### Conditions and Branching

End to Linear Programs! The most basic principle of any program is "what happens if ...". The condition can be written as a logical statement that can be valid (the condition is met) or not valid (then it is not executed or its exact opposite is performed). Both are easy to define.

### General notation

Generally, a condition can be written as a logical statement. The condition may be met or not. It is good to count both variants as possible. If there are multiple alternatives, this is called a nested condition.

Example:

``````if (operation value ) {
// This is triggered if the condition is true
} else {
// This is triggered if the condition does not apply
}
``````

We do not always have to define both variants (sometimes it is completely unnecessary). We can define the situation if only the condition applies. This is done as follows:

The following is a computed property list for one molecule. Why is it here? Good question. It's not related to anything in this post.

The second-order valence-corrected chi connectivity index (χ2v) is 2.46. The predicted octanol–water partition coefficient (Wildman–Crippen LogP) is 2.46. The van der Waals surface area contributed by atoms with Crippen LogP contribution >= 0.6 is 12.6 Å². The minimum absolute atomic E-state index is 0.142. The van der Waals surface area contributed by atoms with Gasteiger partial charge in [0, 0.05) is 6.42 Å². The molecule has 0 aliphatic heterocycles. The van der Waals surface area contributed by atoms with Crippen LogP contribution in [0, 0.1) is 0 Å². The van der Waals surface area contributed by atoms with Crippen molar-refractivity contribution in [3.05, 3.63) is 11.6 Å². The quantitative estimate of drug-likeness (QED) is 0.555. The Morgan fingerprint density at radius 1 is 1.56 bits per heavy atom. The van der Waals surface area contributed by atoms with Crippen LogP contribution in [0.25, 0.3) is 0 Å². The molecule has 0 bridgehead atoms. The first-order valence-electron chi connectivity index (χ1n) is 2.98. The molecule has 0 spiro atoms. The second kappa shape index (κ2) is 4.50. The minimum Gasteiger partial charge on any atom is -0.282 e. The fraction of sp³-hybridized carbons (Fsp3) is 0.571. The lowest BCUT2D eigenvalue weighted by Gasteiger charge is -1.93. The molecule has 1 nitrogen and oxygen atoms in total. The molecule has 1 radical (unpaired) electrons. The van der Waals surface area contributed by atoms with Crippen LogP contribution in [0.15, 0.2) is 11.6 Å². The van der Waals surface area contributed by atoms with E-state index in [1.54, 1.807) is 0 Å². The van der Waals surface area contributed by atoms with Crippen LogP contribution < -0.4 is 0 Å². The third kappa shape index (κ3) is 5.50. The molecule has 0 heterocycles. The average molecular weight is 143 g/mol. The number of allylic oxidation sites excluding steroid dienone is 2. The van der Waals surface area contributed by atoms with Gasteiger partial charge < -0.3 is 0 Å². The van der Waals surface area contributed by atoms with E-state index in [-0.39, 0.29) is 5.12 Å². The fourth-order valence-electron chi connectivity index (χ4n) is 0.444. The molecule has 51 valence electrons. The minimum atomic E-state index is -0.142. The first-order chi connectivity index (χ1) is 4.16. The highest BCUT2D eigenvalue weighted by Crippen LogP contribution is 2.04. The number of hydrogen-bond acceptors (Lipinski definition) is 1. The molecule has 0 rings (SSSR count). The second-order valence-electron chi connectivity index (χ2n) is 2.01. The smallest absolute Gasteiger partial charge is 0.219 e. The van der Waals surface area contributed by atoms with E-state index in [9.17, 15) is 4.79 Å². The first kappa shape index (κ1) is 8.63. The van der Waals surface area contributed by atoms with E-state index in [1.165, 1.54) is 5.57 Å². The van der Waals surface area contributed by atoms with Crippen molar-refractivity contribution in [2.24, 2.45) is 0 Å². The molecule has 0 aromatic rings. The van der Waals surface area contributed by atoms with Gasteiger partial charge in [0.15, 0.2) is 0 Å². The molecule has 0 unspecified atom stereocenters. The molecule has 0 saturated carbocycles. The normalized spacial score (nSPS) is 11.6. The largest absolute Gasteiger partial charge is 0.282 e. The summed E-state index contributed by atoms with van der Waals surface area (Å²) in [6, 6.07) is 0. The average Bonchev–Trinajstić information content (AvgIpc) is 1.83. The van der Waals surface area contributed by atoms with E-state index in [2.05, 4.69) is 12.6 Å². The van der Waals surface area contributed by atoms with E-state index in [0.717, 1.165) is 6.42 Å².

``````if (operation value) {
// This is triggered if the condition is true
}
``````

### Logical operators

Operator Meaning
`==` Equals
`===` Equals and has the same data type (anything can be compared to anything, but the condition is met only if it is a value of the same data type (for example number, text,))
`!=` Does not equal
`<=` Equals or is greater
`>=` Equals or less
`<` Greater
`>` Less

### Real demo

``````\$a = 5;
\$b = 3;
if (\$a === \$b) {
// block to be printed if \$a equals \$b
} else {
// block to be printed if \$a is NOT equal to \$b
}
``````

### Nested conditions

Unfortunately, the output is only true and false. So if we want to consider more options, we have to put more conditions into each other. This is called a nested condition. It is nested because one condition solution is another condition.

``````\$a = 5;         // left pocket
\$b = 3;         // right pocket
\$pocket = true;  // do I have a pocket?

if (\$pocket === true) {

if (\$a > \$b) {
echo 'There's more in the left pocket';
} else {
echo 'There is more in the right pocket';
}

} else {
echo 'You have no pocket';
}
``````